Geraklah! – How Malay Dance Veterans Arrive to Where They Are At Today
By Rossy Sri Julyana Bte Jumahat (2023)
We all have different starting points, but we keep moving forward – Two generations of artists; one conversation on Malay dance in Singapore over the last 50 years.
Following Dr Noramin Farid’s session on the evolution of Malay dance in Singapore, respectable figures in the Malay dance scene – Mr Na’aim Pani, Mdm Som Said, and Mr Osman Abdul Hamid – gathered to share their rich experiences of their Malay dance practices.
“When I was in Secondary School…”
Some common experiences that were drawn out from the sharing included how these veterans began their dance journey while they were still in school. Mdm Som, who was a schoolgirl back then, would often imitate the dance moves from the movies she watched with her two elder sisters. She then met Ms Sri Rahayu – daughter of a movie producer S. Sudarmaji, and Mdm Som’s “first dancing partner” – and was eventually introduced to Sriwana as a learner and, soon after, a teacher of traditional Malay dance in the troupe.
While Mr Na’aim’s father frequented the Bunga Tanjong dance hall to dance with the dance-hall ladies, Mr Na’aim’s mother disliked the now veteran Malay dancer being a dancer. In fact, she wanted Mr Na’aim to be a policeman just like his uncles after “seeing how nice the uniform is”. However, watching his grandfather doing silat since he was seven years old slowly eased Mr Na’aim into learning Zapin and eventually accepting the invitation of his Secondary 1 teacher who was looking for dancers. His mother had also accepted Mr Na’aim dancing when she saw him appearing on the television and in the newspapers. Nevertheless, Mr Na’aim fulfilled his mother’s initial wish when he became the National Police Cadet Corp senior commander in the school he was teaching.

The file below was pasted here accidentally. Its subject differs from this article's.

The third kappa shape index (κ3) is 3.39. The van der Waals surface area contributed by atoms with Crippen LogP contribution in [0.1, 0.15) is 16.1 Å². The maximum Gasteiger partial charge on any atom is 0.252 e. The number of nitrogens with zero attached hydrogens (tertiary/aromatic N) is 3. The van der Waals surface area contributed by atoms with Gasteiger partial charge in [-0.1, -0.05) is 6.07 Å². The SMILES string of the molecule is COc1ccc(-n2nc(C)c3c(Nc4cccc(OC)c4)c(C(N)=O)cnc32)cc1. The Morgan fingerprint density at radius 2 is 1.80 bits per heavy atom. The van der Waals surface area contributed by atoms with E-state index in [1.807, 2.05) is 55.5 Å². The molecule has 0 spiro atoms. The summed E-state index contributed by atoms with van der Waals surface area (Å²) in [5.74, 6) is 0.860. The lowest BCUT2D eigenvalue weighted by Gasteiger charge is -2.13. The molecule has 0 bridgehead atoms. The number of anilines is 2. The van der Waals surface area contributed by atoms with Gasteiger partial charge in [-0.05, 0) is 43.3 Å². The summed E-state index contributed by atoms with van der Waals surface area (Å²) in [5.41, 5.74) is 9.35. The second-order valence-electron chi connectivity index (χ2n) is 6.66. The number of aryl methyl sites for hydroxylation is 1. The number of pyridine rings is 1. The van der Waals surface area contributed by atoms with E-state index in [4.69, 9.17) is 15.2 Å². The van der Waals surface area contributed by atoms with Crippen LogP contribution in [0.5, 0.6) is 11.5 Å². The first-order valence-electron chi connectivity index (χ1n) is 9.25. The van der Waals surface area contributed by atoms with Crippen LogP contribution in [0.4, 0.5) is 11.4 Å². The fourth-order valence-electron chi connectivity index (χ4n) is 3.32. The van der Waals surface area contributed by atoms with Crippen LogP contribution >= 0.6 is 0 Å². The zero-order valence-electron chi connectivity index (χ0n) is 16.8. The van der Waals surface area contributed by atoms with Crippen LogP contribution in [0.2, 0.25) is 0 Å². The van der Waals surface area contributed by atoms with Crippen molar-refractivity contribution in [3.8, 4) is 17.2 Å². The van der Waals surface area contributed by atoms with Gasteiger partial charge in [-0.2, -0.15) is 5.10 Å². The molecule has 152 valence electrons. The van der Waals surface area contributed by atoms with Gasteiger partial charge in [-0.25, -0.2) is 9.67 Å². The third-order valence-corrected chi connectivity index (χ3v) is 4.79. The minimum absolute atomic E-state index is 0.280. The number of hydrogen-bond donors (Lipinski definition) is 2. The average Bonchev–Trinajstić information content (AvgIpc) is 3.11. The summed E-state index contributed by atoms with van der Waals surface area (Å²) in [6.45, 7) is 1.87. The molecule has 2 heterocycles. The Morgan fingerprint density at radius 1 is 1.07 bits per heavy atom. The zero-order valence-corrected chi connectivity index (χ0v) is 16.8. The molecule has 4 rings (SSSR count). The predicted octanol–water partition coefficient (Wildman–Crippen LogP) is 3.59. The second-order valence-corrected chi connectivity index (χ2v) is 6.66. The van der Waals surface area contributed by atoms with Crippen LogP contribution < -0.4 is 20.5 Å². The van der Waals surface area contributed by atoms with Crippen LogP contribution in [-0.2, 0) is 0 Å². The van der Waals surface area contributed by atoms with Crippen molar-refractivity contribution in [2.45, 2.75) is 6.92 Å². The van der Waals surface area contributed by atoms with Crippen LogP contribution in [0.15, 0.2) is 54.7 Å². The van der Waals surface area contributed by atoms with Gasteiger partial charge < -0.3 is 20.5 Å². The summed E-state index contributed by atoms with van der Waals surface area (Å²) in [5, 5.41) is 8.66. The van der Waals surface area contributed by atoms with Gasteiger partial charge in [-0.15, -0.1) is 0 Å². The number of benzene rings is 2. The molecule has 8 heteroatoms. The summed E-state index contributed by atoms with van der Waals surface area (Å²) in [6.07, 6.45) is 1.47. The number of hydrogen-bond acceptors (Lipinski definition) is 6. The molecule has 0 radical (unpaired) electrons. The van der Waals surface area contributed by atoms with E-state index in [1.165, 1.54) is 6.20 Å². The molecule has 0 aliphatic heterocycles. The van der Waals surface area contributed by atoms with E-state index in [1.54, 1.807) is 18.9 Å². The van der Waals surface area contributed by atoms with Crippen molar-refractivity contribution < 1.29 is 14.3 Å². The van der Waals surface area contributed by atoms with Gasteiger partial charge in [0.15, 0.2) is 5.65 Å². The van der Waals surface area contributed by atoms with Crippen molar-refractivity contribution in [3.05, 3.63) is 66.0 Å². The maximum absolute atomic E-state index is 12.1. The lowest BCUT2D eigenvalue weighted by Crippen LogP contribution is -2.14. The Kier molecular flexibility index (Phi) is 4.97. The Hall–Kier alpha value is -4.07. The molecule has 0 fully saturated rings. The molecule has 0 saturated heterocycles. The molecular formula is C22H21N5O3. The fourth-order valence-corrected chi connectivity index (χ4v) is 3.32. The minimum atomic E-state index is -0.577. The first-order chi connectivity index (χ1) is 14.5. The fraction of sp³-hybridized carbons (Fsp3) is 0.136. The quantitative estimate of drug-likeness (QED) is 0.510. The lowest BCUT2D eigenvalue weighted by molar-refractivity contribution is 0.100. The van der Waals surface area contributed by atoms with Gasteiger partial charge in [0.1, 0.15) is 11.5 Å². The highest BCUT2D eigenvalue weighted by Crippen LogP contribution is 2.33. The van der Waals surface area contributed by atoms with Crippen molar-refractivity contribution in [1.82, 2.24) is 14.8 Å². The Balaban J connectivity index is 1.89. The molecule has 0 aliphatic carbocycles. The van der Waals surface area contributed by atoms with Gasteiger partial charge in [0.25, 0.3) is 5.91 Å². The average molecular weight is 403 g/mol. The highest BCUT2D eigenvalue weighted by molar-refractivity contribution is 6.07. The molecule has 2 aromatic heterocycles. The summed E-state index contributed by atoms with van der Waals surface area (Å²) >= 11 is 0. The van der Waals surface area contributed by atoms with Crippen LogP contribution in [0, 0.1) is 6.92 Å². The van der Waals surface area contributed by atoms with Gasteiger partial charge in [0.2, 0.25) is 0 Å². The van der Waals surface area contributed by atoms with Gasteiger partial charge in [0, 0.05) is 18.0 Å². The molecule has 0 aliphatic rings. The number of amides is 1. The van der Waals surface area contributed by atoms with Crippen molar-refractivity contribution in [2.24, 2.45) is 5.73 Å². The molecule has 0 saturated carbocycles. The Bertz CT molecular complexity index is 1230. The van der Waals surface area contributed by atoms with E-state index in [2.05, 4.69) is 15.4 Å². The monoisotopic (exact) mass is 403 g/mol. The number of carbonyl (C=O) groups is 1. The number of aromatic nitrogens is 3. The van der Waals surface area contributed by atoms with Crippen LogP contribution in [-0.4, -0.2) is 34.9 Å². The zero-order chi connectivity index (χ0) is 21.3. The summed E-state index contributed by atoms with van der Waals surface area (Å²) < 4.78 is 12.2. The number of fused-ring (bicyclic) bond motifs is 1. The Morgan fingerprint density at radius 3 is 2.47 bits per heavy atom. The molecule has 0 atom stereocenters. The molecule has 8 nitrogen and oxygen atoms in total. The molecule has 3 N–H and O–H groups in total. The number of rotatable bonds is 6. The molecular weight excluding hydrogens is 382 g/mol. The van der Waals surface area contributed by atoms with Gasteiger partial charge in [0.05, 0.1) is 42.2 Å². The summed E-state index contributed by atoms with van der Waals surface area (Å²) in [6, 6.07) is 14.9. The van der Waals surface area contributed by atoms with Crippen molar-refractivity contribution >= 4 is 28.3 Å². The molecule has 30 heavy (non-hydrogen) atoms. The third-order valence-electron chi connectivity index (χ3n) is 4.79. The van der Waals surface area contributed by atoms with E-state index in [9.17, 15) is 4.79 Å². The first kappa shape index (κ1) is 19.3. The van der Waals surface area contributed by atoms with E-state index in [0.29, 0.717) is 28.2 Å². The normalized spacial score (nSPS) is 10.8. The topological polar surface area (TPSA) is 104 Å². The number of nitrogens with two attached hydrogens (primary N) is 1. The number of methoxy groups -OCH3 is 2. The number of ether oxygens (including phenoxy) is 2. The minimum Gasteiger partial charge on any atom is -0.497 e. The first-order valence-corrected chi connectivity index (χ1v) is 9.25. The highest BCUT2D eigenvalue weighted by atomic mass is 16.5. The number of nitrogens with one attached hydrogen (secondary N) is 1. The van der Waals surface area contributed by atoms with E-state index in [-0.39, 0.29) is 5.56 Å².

Mr Osman’s starting point was interesting, for he was not keen to dance initially due to the image attached to the art – he did not want to be perceived as “pondan” or sissy by joining a dance group. He spent most of his school-going years playing sports, until he gave in to the invitation from the school which was looking for male dancers. While he relented because of his friend, Mr Osman continued refining his craft as he was introduced to various teachers and dancers from Sriwana, the People’s Association (PA), and the National Dance Company (NDC) in the subsequent years.